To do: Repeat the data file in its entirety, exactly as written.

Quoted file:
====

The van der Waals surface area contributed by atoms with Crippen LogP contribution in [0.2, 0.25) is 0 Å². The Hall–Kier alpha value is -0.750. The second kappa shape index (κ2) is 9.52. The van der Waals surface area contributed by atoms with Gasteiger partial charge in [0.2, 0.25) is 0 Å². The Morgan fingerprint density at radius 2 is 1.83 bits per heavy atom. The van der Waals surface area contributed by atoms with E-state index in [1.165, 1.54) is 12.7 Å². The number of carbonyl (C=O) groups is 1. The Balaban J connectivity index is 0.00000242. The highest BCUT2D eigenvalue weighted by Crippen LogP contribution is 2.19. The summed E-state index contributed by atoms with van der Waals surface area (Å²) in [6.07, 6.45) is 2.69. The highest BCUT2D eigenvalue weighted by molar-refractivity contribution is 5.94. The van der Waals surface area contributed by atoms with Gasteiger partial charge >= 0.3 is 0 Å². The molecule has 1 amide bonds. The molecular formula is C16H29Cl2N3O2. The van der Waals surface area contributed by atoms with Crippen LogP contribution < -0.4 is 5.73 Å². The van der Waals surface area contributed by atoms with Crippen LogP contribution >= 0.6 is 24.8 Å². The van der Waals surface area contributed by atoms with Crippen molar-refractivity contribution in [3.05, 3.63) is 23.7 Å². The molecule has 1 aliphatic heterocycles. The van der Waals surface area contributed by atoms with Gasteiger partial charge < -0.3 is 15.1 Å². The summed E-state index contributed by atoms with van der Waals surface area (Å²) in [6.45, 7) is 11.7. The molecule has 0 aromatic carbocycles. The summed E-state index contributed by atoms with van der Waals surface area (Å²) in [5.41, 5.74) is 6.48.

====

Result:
The van der Waals surface area contributed by atoms with Crippen LogP contribution in [0.2, 0.25) is 0 Å². The Hall–Kier alpha value is -0.750. The second kappa shape index (κ2) is 9.52. The van der Waals surface area contributed by atoms with Gasteiger partial charge in [0.2, 0.25) is 0 Å². The Morgan fingerprint density at radius 2 is 1.83 bits per heavy atom. The van der Waals surface area contributed by atoms with E-state index in [1.165, 1.54) is 12.7 Å². The number of carbonyl (C=O) groups is 1. The Balaban J connectivity index is 0.00000242. The highest BCUT2D eigenvalue weighted by Crippen LogP contribution is 2.19. The summed E-state index contributed by atoms with van der Waals surface area (Å²) in [6.07, 6.45) is 2.69. The highest BCUT2D eigenvalue weighted by molar-refractivity contribution is 5.94. The van der Waals surface area contributed by atoms with Gasteiger partial charge >= 0.3 is 0 Å². The molecule has 1 amide bonds. The molecular formula is C16H29Cl2N3O2. The van der Waals surface area contributed by atoms with Crippen LogP contribution < -0.4 is 5.73 Å². The van der Waals surface area contributed by atoms with Crippen LogP contribution >= 0.6 is 24.8 Å². The van der Waals surface area contributed by atoms with Crippen molar-refractivity contribution in [3.05, 3.63) is 23.7 Å². The molecule has 1 aliphatic heterocycles. The van der Waals surface area contributed by atoms with Gasteiger partial charge < -0.3 is 15.1 Å². The summed E-state index contributed by atoms with van der Waals surface area (Å²) in [6.45, 7) is 11.7. The molecule has 0 aromatic carbocycles. The summed E-state index contributed by atoms with van der Waals surface area (Å²) in [5.41, 5.74) is 6.48.